Cluster Munition Ban Policy

Last updated: 25 June 2019

Summary: Non-signatory Turkmenistan has never commented on cluster munitions nor on its position on joining the convention. It has participated in meetings of the convention, but not since 2015. Turkmenistan is not known to have used, produced, or exported cluster munitions, but possesses a stockpile that it inherited from the Soviet Union.


The Republic of Turkmenistan has not yet acceded to the Convention on Cluster Munitions.

Turkmenistan did not participate in the Oslo Process that created the convention. It has never made a public statement on cluster munitions or its position on accession.

In December 2018, Turkmenistan was absent from the vote on a United Nations General Assembly (UNGA) resolution that calls on states outside the Convention on Cluster Munitions to “join as soon as possible.” [1] It abstained from the vote on the UNGA resolution promoting the convention in 2015–2017.

Turkmenistan participated as an observer at the First Review Conference of the convention in Dubrovnik, Croatia in September 2015, but did not make a statement. This marked its first and, to date, only attendance at a meeting of the convention.

Turkmenistan is party to the Mine Ban Treaty. It is also party to the Convention on Conventional Weapons.

Use, production, transfer, and stockpiling

Turkmenistan is not known to have used or produced cluster munitions.

Turkmenistan possesses cluster munitions that it inherited after the break-up of the Soviet Union, but it has never publicly disclosed information regarding the types and quantities stockpiled. [2] It is reported to possess Smerch 300mm, Uragan 220mm, and Grad 122mm unguided surface-to-surface rockets, but it is not known if these include versions with submunition payloads. [3] Turkmenistan reportedly received a transfer six Smerch rocket launchers in 2009–2010. [4]


 [1]Implementation of the Convention on Cluster Munitions,” UNGA Resolution 73/54, 5 December 2018.

 [2] As part of its Mine Ban Treaty obligations, Turkmenistan destroyed a stockpile of remotely delivered antipersonnel mines, specifically 5,452,416 PFM-type scatterable mines contained in 75,718 KSF-type cassettes, which are sometimes identified as cluster munitions. See, ICBL, Landmine Monitor Report 2004: Toward a Mine-Free World (New York: Human Rights Watch, October 2004),pp. 830–832. Turkmenistan may also have a sizeable stock of cluster munitions, as the main ammunition storage facility for Soviet combat operations in Afghanistan was located in Charjoh (now Turkmenabad), according to Turkmeni military officers in April 2004.

 [3] International Institute for Strategic Studies, The Military Balance 2011 (London: Routledge, 2011), p. 279; and Colin King, ed., Jane’s Explosive Ordnance Disposal, CD-edition, 10 January 2008 (Surrey, UK: Jane’s Information Group Limited, 2008).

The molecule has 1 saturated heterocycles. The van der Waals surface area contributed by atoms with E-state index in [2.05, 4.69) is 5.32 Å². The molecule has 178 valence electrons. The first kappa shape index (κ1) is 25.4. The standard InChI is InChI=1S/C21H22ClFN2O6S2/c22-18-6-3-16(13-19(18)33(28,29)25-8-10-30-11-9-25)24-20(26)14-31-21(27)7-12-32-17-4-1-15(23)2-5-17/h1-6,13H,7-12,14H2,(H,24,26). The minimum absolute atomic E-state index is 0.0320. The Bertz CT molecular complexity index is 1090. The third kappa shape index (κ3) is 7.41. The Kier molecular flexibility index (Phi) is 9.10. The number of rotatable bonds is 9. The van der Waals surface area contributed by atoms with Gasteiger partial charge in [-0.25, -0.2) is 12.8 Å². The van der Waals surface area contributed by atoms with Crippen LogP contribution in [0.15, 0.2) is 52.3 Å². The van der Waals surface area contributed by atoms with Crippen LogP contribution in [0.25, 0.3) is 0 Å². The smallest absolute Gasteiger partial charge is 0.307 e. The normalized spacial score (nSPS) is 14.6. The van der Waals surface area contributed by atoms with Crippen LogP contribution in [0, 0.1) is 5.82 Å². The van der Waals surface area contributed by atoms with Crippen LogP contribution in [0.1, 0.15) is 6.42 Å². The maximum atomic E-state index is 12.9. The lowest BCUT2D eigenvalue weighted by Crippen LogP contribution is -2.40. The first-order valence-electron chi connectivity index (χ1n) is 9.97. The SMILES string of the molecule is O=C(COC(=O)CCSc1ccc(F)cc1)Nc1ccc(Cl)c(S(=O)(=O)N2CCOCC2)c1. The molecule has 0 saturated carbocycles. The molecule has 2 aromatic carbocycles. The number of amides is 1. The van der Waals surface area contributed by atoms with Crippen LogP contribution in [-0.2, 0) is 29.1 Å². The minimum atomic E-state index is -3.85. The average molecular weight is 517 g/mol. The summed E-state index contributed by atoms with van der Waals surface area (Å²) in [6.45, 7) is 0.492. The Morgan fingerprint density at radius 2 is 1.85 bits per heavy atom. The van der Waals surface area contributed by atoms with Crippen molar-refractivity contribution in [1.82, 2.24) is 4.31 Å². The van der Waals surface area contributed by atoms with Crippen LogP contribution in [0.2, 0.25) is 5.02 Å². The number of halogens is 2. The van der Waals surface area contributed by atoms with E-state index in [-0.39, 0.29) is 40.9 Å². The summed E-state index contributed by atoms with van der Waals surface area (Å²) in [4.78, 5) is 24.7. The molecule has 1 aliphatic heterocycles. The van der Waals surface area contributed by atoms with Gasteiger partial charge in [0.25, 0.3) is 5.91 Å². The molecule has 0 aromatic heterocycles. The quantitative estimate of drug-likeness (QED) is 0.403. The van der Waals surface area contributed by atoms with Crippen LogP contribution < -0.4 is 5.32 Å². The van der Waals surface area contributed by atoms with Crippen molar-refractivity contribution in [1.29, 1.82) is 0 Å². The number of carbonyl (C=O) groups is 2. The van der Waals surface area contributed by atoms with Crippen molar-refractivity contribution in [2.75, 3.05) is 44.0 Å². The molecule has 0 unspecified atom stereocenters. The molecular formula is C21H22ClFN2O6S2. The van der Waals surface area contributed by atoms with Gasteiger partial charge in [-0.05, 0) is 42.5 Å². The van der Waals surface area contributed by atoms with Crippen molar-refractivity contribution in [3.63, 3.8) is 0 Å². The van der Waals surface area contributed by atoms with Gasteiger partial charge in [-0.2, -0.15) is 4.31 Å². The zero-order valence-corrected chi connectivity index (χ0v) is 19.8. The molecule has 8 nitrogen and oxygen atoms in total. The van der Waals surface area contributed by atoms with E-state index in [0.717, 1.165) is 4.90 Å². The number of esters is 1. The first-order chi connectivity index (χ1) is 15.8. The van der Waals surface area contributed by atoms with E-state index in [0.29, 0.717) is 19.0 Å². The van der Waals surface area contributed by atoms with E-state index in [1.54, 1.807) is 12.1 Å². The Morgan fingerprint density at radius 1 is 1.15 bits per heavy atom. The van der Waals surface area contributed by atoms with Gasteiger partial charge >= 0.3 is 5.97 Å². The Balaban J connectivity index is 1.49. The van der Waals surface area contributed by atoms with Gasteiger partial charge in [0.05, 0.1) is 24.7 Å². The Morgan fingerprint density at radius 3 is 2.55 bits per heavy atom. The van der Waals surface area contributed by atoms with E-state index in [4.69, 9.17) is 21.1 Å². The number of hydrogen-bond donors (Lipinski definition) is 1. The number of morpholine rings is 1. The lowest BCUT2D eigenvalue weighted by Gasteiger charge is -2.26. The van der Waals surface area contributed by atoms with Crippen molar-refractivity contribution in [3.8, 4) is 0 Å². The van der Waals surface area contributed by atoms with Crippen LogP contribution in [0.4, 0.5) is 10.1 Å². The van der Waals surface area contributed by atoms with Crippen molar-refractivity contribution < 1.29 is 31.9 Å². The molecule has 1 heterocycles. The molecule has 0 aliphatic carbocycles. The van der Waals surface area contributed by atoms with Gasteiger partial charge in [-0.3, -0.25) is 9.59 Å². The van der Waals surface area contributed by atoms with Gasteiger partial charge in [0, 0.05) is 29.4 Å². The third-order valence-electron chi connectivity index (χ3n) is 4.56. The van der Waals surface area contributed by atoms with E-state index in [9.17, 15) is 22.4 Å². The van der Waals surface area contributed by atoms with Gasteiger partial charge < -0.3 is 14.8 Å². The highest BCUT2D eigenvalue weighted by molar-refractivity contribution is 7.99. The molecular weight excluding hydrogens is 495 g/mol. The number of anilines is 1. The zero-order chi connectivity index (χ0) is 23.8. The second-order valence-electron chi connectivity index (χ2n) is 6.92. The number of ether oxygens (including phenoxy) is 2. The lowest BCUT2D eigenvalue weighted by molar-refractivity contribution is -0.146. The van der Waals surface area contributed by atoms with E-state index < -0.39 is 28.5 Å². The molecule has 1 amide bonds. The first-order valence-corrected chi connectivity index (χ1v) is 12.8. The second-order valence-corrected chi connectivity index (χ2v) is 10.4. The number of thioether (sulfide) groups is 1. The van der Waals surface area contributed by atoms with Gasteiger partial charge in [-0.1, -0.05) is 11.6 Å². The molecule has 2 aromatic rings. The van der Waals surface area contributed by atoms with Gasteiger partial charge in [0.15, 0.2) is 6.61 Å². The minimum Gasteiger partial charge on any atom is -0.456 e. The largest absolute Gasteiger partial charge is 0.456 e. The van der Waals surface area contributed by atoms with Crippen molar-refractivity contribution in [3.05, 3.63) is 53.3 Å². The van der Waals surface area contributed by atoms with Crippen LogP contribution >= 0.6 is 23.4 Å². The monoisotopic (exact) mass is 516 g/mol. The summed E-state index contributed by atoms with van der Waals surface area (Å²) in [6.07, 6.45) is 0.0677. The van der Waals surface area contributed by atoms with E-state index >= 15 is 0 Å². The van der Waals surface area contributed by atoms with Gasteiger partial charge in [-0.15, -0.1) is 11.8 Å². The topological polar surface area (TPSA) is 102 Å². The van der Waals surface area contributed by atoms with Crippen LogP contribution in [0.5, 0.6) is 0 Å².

[4] Stockholm International Peace Research Institute, “Arms Transfers Database.” Recipient report for Turkmenistan for the period 1950–2011, generated on 4 May 2012.

Mine Ban Policy

Last updated: 18 December 2019


Turkmenistan signed the Mine Ban Treaty on 3 December 1997 and ratified it on 19 January 1998, becoming a State Party on 1 March 1999. It has not enacted new legislation specifically to implement the Mine Ban Treaty.

Turkmenistan has not attended any recent meetings of the treaty. It did not attend the Third Review Conference in Maputo in June 2014. Turkmenistan submitted its fifth Mine Ban Treaty Article 7 report on 7 June 2010, but has not submitted an updated report since.

Turkmenistan is party to the Convention on Conventional Weapons (CCW) and its Amended Protocol II on landmines and Protocol V on explosive remnants of war. Turkmenistan is not party to the Convention on Cluster Munitions.

Production, use, transfer, and stockpiling

Turkmenistan has never used, produced, exported, or imported antipersonnel mines. It inherited a stockpile of 6,631,771 antipersonnel mines from the former Soviet Union. This stockpile included 5,452,416 PFM type scatterable mines in 75,718 KSF type cassettes.[1] The presence of such a large stockpile of antipersonnel mines in Turkmenistan was the result of the main ammunition storage facility for Soviet combat operations in Afghanistan being located in Charjoh (now Turkmenabad), according to military officials.[2]

The destruction of Turkmenistan’s stockpile of antipersonnel mines was completed on 11 November 2004.[3] While most of the stockpile was destroyed prior to its March 2003 deadline, it later destroyed 69,200 PFM-type mines (572,200 individual antipersonnel mines) that it had initially planned to retain for training and development purposes.[4]

[1] Turkmenistan reported a total of 102,628 PFM and KPOM cassettes. This equates to 5,560,016 individual mines.

[2] Interviews with officers from the Ministry of Defense of Turkmenistan, Turkmenabad, 8 April 2004.

[3] CCW Amended Protocol II Article 13 Report, 21 May 2009, p. 3. Translation by the Monitor.

[4] For details see, Landmine Monitor Report 2005, pp. 593–594.